Jericho Skye Magallon was passionate about the military while growing up in Las Vegas, recalled his father Ralph, who provided parental consent so that Jericho could join the Army at 17 years old.
“I didn’t try to talk him out of it, of course,” Ralph Magallon, who now lives outside of Miami, told Task & Purpose. “I was very proud of him.”
Jericho became a Military Police Officer stationed at Fort Leonard Wood, Missouri, and he eventually served with the Nevada Army National Guard, his father said. The National Guard Bureau confirmed that Jericho served with the 137th Military Police Detachment. He processed out of that unit in 2016.
Years after leaving the Army, Jericho became one of the many veterans who went to Ukraine to fight against the invading Russians. It was only four days into the war that Jericho told his father he was leaving for Ukraine.
“I was a little jarred by it, but I knew him,” Ralph Magallon said, “My son was always wanting to help people, and for him military service was the only way to go. I took it with a grain of salt. I knew my son was bound and determined. He was going to go either way – with or without his family’s blessing, he was going to go. He was just that type of fella.”
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Ralph Magallon recently learned that Jericho, 28, was likely killed by a Russian drone strike earlier this month near Bakhmut, the site of fierce fighting. Although the Russians took some members of his unit prisoner, the American government has advised Jericho’s family not to get their hopes raised that he might still be alive.
The American consulate has told Ralph Magallon that many Ukrainian soldiers were killed while trying to retrieve the bodies of Jericho and his comrades. As a result, they don’t know if Jericho’s body will ever be able to return home.
Jericho’s death was first reported by the Ojai Valley News. At least 18 American veterans have been killed in Ukraine since Russia launched its latest invasion of the country in February 2022. Some fought along with other foreign volunteers, such as Jeffrey Jones and Ian Tortorici. Other veterans died providing humanitarian assistance for people in need, such as Nicholas Maimer and Pete Reed.
Ralph Magallon said his son had been thinking about going back into the U.S. military, but Jericho ultimately decided to go to Ukraine after the Russian invasion.
“He told me: ‘Dad, I have to go back. I can’t just watch these people being slaughtered,’” Ralph Magallon said.
Jericho first went to Poland and ultimately arrived in Ukraine, where he fought for 10 months with other foreign volunteers, his father said.
His family issued a statement saying that Jericho served as a squad leader with volunteers from Canada, England, Spain, Germany, and the Netherlands, all of whom he considered his “Band of Brothers.”
“Jericho always volunteered for the most dangerous of missions knowing that he was putting his life at risk and without any fear or regard for himself would march into enemy territory,” the family statement says.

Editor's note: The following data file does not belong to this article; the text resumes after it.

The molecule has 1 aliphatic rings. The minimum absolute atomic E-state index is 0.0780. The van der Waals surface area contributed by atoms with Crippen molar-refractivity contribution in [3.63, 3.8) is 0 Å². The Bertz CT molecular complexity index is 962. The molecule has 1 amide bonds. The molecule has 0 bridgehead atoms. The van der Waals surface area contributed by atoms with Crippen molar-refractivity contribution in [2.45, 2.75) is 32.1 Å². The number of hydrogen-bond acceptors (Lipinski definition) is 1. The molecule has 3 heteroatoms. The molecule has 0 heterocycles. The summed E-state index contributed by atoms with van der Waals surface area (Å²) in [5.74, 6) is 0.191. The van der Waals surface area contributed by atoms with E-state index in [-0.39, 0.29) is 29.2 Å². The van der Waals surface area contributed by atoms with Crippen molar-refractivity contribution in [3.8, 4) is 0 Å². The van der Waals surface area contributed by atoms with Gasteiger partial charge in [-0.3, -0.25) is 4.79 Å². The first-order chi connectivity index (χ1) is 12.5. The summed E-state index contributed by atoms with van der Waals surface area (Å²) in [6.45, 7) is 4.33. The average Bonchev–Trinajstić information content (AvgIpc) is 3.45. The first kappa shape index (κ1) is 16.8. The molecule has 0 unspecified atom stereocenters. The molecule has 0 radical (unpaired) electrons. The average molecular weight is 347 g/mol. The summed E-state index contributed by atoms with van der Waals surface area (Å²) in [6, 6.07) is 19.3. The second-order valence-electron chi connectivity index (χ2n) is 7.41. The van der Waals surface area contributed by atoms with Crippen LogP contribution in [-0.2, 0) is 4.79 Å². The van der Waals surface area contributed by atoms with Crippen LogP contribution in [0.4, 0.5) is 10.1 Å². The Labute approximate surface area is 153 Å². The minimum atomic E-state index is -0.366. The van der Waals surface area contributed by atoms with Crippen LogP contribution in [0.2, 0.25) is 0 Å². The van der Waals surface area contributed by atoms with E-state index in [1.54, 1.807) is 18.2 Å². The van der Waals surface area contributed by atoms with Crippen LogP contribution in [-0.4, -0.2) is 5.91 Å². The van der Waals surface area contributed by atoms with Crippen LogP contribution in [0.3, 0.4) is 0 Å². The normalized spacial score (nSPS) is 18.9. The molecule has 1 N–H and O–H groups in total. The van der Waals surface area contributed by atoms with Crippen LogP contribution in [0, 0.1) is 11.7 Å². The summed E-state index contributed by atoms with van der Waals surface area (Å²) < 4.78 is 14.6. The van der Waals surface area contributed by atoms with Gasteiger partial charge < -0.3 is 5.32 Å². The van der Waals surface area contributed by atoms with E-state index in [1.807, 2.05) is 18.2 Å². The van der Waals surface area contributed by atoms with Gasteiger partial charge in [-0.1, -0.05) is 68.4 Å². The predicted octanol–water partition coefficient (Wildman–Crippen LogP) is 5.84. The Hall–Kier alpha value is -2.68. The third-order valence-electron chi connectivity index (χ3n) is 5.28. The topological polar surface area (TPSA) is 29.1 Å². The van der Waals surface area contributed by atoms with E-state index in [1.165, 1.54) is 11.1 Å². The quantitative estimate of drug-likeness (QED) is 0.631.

In addition to taking care of his battle buddies, Jericho was also an animal lover who always made sure to rescue lost or frightened dogs and cats.
He came back home last year, but he kept in touch with the people he had served with in Ukraine, and they told him about all the losses they were taking from combat, Ralph Magallon said.
Ultimately, Jericho decided that he needed to return to Ukraine, said Jericho’s aunt, Juliann Esquivel.
“He had a guilty conscience,” Esquivel told Task & Purpose. “He felt like he had abandoned his fellow soldiers over there. So, he went back.”
Jericho was a principled man, and he felt it was his duty to help the Ukrainians against Russian invasion, said.
“He believed in freedom,” Esquivel said. “He believed that everybody should have the right to live the way they wanted to. He was totally against the Russians trying to take over Ukraine and the other countries around it.”
While in Ukraine, Jericho sent text messages to his father about atrocities that he had witnessed, Esquivel said. He also told his father about how grateful the Ukrainian people were that the international volunteers had come to fight against the Russians.
Esquivel said she is heartbroken over the death of Jericho, whom she loved as if he were her own son.
“He was a very tall, handsome young man,” she said. He’d come in and he’d hug me, and he’d look at the stove because I was always cooking something. I can still picture him sitting at the table, eating whatever I had.”
Ralph Magallon said his son was likely killed on either Sept. 4 or 5.
When he last talked to Jericho on Sept. 3, Ralph Magallon could hear gunfire in the background.
“Basically, he asked me if I would be the executor on his will,” Ralph Magallon said. “And of course, I said, well, I plan on going first. But I said, yes, I will do that. And he said: ‘Dad, I want you to know that if I do die on the battlefield, this is the way I wanna go.’ I almost sensed that he knew that it was going to be a dangerous mission coming up.”